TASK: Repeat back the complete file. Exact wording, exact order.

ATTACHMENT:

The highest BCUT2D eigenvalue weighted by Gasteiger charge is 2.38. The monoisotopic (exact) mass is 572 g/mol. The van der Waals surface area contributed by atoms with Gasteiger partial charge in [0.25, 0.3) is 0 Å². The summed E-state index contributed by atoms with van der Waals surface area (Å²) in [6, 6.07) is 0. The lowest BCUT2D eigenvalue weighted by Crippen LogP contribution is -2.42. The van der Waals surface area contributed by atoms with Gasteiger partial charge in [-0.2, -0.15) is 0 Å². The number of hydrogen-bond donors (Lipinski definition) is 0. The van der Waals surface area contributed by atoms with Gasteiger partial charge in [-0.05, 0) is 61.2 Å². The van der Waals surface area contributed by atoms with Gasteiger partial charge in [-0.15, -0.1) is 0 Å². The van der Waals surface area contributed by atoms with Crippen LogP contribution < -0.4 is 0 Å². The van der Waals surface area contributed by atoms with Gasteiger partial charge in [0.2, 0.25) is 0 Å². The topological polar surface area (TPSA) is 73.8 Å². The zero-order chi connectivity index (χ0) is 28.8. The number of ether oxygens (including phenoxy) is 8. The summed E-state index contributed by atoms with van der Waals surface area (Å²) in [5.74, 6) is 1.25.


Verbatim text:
The highest BCUT2D eigenvalue weighted by Gasteiger charge is 2.38. The monoisotopic (exact) mass is 572 g/mol. The van der Waals surface area contributed by atoms with Gasteiger partial charge in [0.25, 0.3) is 0 Å². The summed E-state index contributed by atoms with van der Waals surface area (Å²) in [6, 6.07) is 0. The lowest BCUT2D eigenvalue weighted by Crippen LogP contribution is -2.42. The van der Waals surface area contributed by atoms with Gasteiger partial charge in [-0.2, -0.15) is 0 Å². The number of hydrogen-bond donors (Lipinski definition) is 0. The van der Waals surface area contributed by atoms with Gasteiger partial charge in [-0.05, 0) is 61.2 Å². The van der Waals surface area contributed by atoms with Gasteiger partial charge in [-0.15, -0.1) is 0 Å². The van der Waals surface area contributed by atoms with Crippen LogP contribution < -0.4 is 0 Å². The van der Waals surface area contributed by atoms with Gasteiger partial charge in [0.2, 0.25) is 0 Å². The topological polar surface area (TPSA) is 73.8 Å². The zero-order chi connectivity index (χ0) is 28.8. The number of ether oxygens (including phenoxy) is 8. The summed E-state index contributed by atoms with van der Waals surface area (Å²) in [5.74, 6) is 1.25.